Ever since the Lawrence Livermore National Laboratory in California achieved ignition in a nuclear fusion experiment in December 2022, a new wave of excitement and hype has grown around the energy source, which has long been tipped to help usher in an era of abundant, clean and safe energy.

That breakthrough in the U.S. has been followed by several more, including some earlier this year. Britain’s JET laboratory, for example, in February produced a record amount of energy through nuclear fusion, which sees atoms smashed together so that they combine and create energy due to their relative weights — the opposite process of conventional nuclear power.

Nuclear fusion is also enjoying high-level political support. In April, the Group of Seven’s energy and environment ministers meeting threw its backing behind the energy source, promising to promote collaboration, establish a working group on the topic and work to develop consistent regulations within the G7.

“It has the potential to provide a lasting solution to the global challenges of climate change and energy security in the future,” the ministers said in a statement. “The successful delivery of fusion energy production could offer major social, environmental, and economic benefits.”

Harnessing fusion, the process that powers the sun and stars, has long been dogged by slow, incremental progress — to the point that there is a recurring joke that the technology is always 30 years away. But against this backdrop and growing moves toward commercialization, startups in the space are targeting much more aggressive timelines, with many saying a fusion plant will deliver power to the grid as early as between 2031 and 2035.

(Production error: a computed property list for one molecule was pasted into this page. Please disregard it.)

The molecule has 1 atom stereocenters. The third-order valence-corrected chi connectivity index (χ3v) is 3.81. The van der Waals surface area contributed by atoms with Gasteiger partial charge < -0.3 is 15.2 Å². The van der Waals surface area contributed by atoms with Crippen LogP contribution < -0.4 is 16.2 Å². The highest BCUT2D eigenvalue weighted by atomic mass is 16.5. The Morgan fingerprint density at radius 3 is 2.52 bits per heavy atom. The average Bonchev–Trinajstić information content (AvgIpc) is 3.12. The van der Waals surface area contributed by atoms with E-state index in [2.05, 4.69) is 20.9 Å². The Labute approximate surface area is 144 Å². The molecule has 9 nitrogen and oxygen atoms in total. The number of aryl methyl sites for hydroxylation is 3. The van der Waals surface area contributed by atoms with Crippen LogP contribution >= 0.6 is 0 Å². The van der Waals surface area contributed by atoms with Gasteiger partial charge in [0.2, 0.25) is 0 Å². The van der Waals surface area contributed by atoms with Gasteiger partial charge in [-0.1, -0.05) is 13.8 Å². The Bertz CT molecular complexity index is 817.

Still, numerous issues remain unsolved, although the nature of them has arguably changed.

For Kiyoshi Seko, director and chief operating officer at startup Kyoto Fusioneering, a key component of this large-scale shift around nuclear fusion is the move from scientific challenges to those related to engineering.

“Now we are in the ... engineering challenge phase. How to solve those engineering challenges, that's our bottleneck,” Seko says, citing the need for certain components to handle temperatures as high as 1,000 degrees Celsius.

Members of the public look at the under-construction tokamak reactor at the ITER project in southern France on April 13.
Members of the public look at the under-construction tokamak reactor at the ITER project in southern France on April 13. | © ITER Organization, http://www.iter.org/

Nuclear fusion facilities — which typically work by either using immensely powerful magnets to confine and manipulate plasma, thereby enabling the necessary reaction, or by firing the world’s most powerful lasers at a tiny pellet filled with hydrogen atoms — are mind-bogglingly complex. The numerous devices that they are made up of, such as superconducting coils and fuel systems, are themselves composed of myriad components, each relying on a variety of skills and materials to produce.